True Community Requires Confession
By Rick Warren
— May 21, 2014
“Everyone who does evil hates the light, and will not come into the light for fear that their deeds will be exposed. But whoever lives by the truth comes into the light, so that it may be seen plainly that what he has done has been done in the sight of God.” (John 3:20-21 NIV)
Our sin hides in the darkness and whispers to us that it should remain unknown. And when we keep it in the darkness, it spreads within us like a toxin, eventually seeping into our fellowship with each other.
The German theologian Dietrich Bonhoeffer says, “Sin demands to have a man by himself. It withdraws him from the community. The more isolated a person is, the more destructive will be the power of sin over him, and the more deeply he becomes involved in it, the more disastrous is his isolation.”
This is why Jesus calls us to confess our sins to one another. It allows the light of the Gospel to enter the darkness and seclusion of the heart. By confessing our sin in the presence of another, our self-justification crumbles away and our sin loses its power over us — and the community.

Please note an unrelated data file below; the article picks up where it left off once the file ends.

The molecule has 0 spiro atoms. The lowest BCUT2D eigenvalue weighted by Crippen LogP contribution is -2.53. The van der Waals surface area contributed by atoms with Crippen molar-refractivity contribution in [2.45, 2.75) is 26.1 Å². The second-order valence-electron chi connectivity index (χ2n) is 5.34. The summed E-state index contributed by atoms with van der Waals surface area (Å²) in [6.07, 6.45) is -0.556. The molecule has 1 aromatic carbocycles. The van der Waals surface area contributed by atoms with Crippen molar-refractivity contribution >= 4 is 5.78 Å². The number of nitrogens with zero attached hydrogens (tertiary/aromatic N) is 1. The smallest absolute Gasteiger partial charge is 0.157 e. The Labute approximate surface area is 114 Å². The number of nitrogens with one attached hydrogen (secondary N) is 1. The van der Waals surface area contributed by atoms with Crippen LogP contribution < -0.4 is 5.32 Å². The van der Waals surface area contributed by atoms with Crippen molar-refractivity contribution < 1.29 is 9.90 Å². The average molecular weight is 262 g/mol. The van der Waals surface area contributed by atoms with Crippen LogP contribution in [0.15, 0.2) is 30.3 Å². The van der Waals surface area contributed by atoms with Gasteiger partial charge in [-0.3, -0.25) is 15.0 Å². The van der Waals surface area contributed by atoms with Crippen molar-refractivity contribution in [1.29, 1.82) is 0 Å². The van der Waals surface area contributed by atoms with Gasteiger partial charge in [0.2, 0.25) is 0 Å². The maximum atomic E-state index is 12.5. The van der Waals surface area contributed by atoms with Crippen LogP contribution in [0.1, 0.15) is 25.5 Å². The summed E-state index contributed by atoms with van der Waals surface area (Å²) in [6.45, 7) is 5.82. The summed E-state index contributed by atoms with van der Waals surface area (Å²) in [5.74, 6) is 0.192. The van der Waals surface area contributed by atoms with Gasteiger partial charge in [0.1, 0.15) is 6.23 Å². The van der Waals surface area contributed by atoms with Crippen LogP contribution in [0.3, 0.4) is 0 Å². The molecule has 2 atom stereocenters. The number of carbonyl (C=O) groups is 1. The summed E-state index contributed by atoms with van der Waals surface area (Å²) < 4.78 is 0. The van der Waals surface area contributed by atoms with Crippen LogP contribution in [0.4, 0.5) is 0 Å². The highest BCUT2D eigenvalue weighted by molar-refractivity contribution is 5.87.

We are no longer alone in our sin, and those in our fellowship can now bear the sin with us, strengthening us when we face temptation and helping us to see that our sin reveals a place where we still do not trust God.
Each one of us must remember that we belong to a fellowship of sinners who live within the grace of God, so we need not fear confession because it brings us back into alignment with God. In a community submitted to Jesus, our confession should bring us into greater intimacy with each other. How does it do that?
Confession deepens our relationships, allowing us to be transparent with one another (Proverbs 24:26).
Confession keeps our fellowship open and authentic, freeing us to speak the truth in love as we practice remarkable integrity (Ephesians 4:15; Titus 2:7).
Confession keeps us sensitive to the Holy Spirit’s guidance and helps us battle deceptions that corrupt our lives in Christ (John 16:13; 2 Corinthians 10:5).
Talk About It
Our sin wants to stay in the darkness. How does that connect to Jesus being the Light of the world and telling us to let our light shine before others?
What must you sacrifice in order to have truly transparent community?
Jon Walker’s new book, Breakfast with Bonhoeffer, is a story of God’s faithfulness during struggles with bipolar disorder, divorce, and economic uncertainty.
This devotional © Copyright 2012 Jon Walker. All rights reserved. Used by permission.
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